Introduction to Wind Farm Design
There are many geographical, logistical and environmental factors that need to be considered while setting up a wind farm. The first factor of consideration is the weather and average wind availability and speeds throughout the year. There are different ranges of wind speeds that are applicable for different sizes of turbines.
After a location has been chosen for wind energy project the next step involves designing the facility. The main goal is to optimize energy production with minimum costs of establishment and operation. The wind farm should also be compliant with the local regulations and constraints. Some of the key points of consideration during the designing of the farm are mentioned below.
- The maximum capacity of generation must be pre-decided. This has an impact on the logistics, capital costs and grid connectivity. There are also regulations on power generation from renewable energy sources.
- Distances from key points such as roads, domestic facilities and other private properties.
- Proximity to areas sensitive to noise emissions and shadow flickering. Shadow flickering is an issue unique to wind turbines. It happens when the sun is directly behind the rotor blades and the light is repeatedly cut and interrupted due to the windmill’s operation.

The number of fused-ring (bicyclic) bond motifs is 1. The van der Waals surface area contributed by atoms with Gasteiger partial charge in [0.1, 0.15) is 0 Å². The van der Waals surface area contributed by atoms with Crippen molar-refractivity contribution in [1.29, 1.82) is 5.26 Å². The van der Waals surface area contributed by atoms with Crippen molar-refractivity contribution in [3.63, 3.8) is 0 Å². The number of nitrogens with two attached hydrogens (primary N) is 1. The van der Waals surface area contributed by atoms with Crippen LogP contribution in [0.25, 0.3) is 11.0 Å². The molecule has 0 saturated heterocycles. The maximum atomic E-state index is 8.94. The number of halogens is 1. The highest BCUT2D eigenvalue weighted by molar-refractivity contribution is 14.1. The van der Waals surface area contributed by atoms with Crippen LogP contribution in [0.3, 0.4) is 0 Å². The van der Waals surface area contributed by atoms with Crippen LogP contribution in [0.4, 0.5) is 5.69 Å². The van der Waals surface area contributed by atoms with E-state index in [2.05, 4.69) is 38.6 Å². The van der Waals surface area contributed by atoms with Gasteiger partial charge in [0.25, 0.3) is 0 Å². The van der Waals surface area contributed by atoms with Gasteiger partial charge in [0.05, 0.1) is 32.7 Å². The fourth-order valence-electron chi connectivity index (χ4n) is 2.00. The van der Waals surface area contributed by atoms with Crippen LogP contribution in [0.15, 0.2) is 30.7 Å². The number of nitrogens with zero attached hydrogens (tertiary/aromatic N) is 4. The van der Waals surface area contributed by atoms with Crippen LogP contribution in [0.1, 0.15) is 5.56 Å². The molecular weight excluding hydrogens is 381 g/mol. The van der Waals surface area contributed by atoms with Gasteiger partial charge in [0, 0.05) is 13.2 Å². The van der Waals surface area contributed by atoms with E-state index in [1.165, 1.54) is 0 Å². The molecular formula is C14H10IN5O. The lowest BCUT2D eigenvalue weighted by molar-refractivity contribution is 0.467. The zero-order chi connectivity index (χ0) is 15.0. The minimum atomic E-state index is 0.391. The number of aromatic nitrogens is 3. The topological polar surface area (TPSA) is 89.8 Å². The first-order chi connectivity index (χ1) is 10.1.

- The minimum distance between each wind turbine as specified by the manufacturer. This is also affected by local wind speeds and wind turbulence in the area.
- Interruption to signal towers and microwave pathways. Windmills which come in the way of cellphone towers and other signaling posts can cause interruptions in transmission and communication.
After the above-mentioned concerns have been satisfied, one can go ahead with the designing of the facilities. The size of the wind farm is decided and a basic outline is produced. A typical capacity of wind farm lies in the range of 12 MW per sq-km of area. The turbine capacities are also a factor as the projected capacities can be met with a variety of different turbines. This decides the area covered and the number of turbines required. The allocated budget and given area are the deciding factors in selecting wind turbines. The specific selection of turbines can be left for the later stages of the designing phase and one can move ahead with a generic turbine capacity with a fixed rotor diameter and tower height.
If the wind availability does not meet the required capacities then this might call for the inclusion of additional anemometry devices after proper wind speed mappings. After the preliminary layout has been created, it is then worked upon to decide upon the exact location of each and every wind turbine. The positioning of wind turbines has certain key factors that need to be considered.
- The first and most important factor is that of optimizing energy generation. The position and orientation of wind turbines must leverage the wind speeds and direction to ensure maximum energy generation with minimum clogging torque.
- Since wind towers are extremely tall structures, they are visible for miles around. Hence visual effect is an important parameter while setting up wind turbines.
- Lastly, noise generation and turbine load capacities are considered before erecting wind towers.